The Cities Book by Lonely Planet
The Cities Book is a big book, a heavy book and an expensive one at Bt1,750. I'll also wager that it's the only coffee-table book you can see from space. It contains, according to the blurb, 200 of the most "vibrant, diverse, hypnotic and chaotic" cities on the planet.
That may be so, but the claim that these 200 are the "best" cities is a dubious one. Some you will have never heard of.
There is a reason for this, because when you discover their true nature, you're probably very glad you hadn't. Santo Domingo comes to mind. Its "weaknesses" include crime, hurricanes, violent political history and aggressive police.
In nearly all South American cities, the constant negatives are "machismo and beggars", while in Africa, Nairobi is referred to as "Nairobbery" by the locals.
Minsk sounds a bit of a bummer too, with its ugly Soviet architecture, and "rude, blunt service". In fact, by page 420, a rural weekend starts to sound rather tempting.
This enormous Lonely Planet offering basically follows the same format as the "Bluelist" book reviewed in these pages a couple of months back - only it deals with cities rather than countries. Each city is analysed under various headings: anatomy, people, typical resident, defining experience, strengths and weaknesses, import and export - and a few "must do" items.
It's all fairly standard for the big five - Paris, New York, Sydney, London, and Barcelona - but gets more interesting with the lesser-known cities - and there is much to learn and enjoy.
Only 10 per cent of Dutch people own their own homes, but nearly all the residents of Amsterdam (of whom 47 per cent come from somewhere else) have a bicycle - 600,000 at the last count. But then, 200,000 of these bikes get nicked every year.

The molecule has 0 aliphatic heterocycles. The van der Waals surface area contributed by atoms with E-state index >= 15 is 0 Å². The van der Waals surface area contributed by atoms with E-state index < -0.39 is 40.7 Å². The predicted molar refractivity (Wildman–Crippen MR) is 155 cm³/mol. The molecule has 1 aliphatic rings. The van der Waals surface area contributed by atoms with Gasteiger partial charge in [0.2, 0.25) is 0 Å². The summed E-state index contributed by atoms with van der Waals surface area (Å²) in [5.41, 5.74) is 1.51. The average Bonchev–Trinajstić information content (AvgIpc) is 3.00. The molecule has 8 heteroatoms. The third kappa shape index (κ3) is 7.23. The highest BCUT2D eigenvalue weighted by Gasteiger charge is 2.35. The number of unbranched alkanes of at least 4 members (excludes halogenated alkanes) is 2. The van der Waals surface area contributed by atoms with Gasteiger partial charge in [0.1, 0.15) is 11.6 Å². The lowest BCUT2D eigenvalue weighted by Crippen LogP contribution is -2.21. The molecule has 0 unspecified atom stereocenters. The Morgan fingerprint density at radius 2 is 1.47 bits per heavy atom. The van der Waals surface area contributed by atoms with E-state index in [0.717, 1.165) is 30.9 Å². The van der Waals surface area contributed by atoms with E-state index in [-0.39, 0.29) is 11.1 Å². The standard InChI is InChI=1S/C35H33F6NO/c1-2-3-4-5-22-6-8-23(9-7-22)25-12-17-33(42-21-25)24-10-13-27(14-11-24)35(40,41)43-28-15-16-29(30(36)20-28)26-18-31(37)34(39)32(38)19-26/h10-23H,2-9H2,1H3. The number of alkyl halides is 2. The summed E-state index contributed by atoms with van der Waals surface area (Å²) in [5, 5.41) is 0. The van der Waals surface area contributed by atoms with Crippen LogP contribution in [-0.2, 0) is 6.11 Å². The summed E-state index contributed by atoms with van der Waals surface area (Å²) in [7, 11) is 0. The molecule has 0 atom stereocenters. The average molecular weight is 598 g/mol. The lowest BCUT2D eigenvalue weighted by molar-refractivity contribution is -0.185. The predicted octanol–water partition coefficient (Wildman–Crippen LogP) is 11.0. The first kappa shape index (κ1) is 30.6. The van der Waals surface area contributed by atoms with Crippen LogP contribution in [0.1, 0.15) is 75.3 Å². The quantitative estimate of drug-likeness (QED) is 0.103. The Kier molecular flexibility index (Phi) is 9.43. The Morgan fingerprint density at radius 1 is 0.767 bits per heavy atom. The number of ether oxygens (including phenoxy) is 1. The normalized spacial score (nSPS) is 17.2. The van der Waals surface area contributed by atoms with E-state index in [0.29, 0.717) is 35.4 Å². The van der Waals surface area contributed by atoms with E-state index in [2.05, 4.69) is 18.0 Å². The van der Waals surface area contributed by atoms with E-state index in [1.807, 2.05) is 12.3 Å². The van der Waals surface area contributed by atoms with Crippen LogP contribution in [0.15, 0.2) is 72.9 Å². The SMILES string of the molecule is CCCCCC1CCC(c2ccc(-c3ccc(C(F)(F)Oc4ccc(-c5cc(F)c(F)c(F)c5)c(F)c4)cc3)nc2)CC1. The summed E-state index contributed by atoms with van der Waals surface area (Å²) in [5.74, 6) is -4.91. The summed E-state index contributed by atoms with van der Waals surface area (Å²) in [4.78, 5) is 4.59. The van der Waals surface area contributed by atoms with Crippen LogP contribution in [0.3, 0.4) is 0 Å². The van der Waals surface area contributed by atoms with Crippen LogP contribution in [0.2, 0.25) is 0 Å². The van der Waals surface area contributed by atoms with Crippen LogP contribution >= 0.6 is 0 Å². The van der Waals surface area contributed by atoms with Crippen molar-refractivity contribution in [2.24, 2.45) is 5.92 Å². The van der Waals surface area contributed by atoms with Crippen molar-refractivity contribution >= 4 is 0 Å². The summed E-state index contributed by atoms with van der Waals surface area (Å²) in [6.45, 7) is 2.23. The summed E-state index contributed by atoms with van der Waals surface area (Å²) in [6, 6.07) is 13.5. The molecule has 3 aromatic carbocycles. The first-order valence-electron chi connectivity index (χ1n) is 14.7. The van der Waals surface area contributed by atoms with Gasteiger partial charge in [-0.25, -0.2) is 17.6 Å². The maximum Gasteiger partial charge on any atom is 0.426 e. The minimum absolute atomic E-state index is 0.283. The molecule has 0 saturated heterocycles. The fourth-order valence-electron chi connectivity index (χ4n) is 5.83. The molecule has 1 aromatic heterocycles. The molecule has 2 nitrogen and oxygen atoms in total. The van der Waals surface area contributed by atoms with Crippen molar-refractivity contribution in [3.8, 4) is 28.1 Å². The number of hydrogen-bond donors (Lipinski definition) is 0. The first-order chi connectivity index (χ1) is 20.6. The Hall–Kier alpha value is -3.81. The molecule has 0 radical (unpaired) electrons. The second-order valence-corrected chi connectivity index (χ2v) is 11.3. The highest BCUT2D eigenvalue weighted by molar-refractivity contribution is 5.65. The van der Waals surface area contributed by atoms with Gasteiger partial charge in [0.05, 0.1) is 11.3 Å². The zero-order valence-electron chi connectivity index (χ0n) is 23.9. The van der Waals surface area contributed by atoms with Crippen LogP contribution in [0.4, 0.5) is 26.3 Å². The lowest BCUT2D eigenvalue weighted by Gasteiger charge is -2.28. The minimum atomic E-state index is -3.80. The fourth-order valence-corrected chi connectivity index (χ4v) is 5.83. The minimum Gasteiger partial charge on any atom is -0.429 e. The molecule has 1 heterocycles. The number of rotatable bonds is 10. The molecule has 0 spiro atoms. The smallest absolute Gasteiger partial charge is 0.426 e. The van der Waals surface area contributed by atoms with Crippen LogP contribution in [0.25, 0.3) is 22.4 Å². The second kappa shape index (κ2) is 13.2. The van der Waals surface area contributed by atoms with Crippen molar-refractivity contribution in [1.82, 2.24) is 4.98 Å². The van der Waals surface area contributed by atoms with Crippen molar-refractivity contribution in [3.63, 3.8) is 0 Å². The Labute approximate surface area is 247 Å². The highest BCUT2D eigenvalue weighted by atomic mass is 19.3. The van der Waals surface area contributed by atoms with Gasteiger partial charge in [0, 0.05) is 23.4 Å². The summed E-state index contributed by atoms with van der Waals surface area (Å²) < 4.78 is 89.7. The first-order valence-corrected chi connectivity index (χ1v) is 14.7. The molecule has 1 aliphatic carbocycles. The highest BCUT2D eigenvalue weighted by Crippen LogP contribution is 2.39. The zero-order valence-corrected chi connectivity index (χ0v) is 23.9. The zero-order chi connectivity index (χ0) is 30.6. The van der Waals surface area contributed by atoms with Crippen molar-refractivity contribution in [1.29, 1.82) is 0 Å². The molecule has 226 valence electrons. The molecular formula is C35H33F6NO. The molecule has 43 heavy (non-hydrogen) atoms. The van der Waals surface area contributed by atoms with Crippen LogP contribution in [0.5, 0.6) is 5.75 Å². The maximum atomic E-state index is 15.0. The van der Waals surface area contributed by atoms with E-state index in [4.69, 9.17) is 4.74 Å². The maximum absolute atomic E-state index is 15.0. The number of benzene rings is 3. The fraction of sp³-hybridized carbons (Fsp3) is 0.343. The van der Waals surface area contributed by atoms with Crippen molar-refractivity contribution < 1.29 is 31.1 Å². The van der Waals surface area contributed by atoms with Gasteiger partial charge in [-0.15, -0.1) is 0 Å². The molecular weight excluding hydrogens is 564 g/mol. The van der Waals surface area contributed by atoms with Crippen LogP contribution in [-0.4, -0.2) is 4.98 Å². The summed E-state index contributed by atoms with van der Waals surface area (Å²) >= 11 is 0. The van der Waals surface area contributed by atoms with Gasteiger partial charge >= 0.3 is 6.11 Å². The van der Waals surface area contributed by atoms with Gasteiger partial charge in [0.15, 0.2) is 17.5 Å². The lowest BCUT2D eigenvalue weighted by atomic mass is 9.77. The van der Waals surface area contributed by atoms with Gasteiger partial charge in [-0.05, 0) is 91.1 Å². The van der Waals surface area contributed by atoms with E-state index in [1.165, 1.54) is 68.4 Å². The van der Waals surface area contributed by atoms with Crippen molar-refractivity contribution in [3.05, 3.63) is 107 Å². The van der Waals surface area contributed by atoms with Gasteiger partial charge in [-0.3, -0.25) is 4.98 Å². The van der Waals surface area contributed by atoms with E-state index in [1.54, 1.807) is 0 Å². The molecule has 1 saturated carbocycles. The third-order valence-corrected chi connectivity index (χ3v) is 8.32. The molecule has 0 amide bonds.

The strengths of Reykjavik include "long summer days", and its weaknesses "long winter nights", along with "legless drunks, vomit and the hideously high cost of living".
Ironically, by the time you reach the 165th city, the weaknesses sound more attractive than the attractions.
In St Petersburg, negative points include collapsing buildings, drunks and the foreign-pricing system where "Russians pay 90 per cent less for museums, the theatre and ballet". Wonder where they got that idea from?
Amaty in Kazahstan suffers from prostitution, avalanches, canine emissions and kidnappings, but has the "best ski slopes" in Central Asia. That's a relief.
It's the quirkiness of the writers (many of them local residents) that make the book an interesting pleasure. Under the import section for Kabul is listed "extremist rule, refugees, land mines and foreign aid". Exports include heroin, rugs, refugees and terrorists.
Meanwhile, Bogota has imported "Spaniards, drug trafficking and car bombings".
So, you can reasonably assume that a five-day break in the Colombian capital is going to have a bit more fizz about it than a weekend in Hua Hin. Whatever lights your candle.
A "typical" Belgrader is "hopelessly romantic, loves to fall in love, and then over-dramatises it all", whereas your typical Caraqueno (from Caracas) "likes to discuss personal affairs loudly and without embarrassment."
Not surprisingly, the archetypal Luxembourger is wealthy - and confident. Their motto, Mir welle bleine wat mir sin, means "we want to remain what we are".
Apparently Jakarta is home to an impressive collection of monuments, including the towering column in the centre of Merdeka (Freedom) Square - popularly known as "Sukarno's last erection".
I'm still puzzled about the target market for this book. You can't exactly take it with you on your travels because it would blow your entire luggage allowance.
Perhaps it's for people who have been everywhere and can enjoy nodding in appreciation at the honest and perceptive insights, or is it simply for the armchair traveller?
Could be, but they'll need both arms to lift it.
"The Cities Book" is available at all leading bookstores for Bt1,750.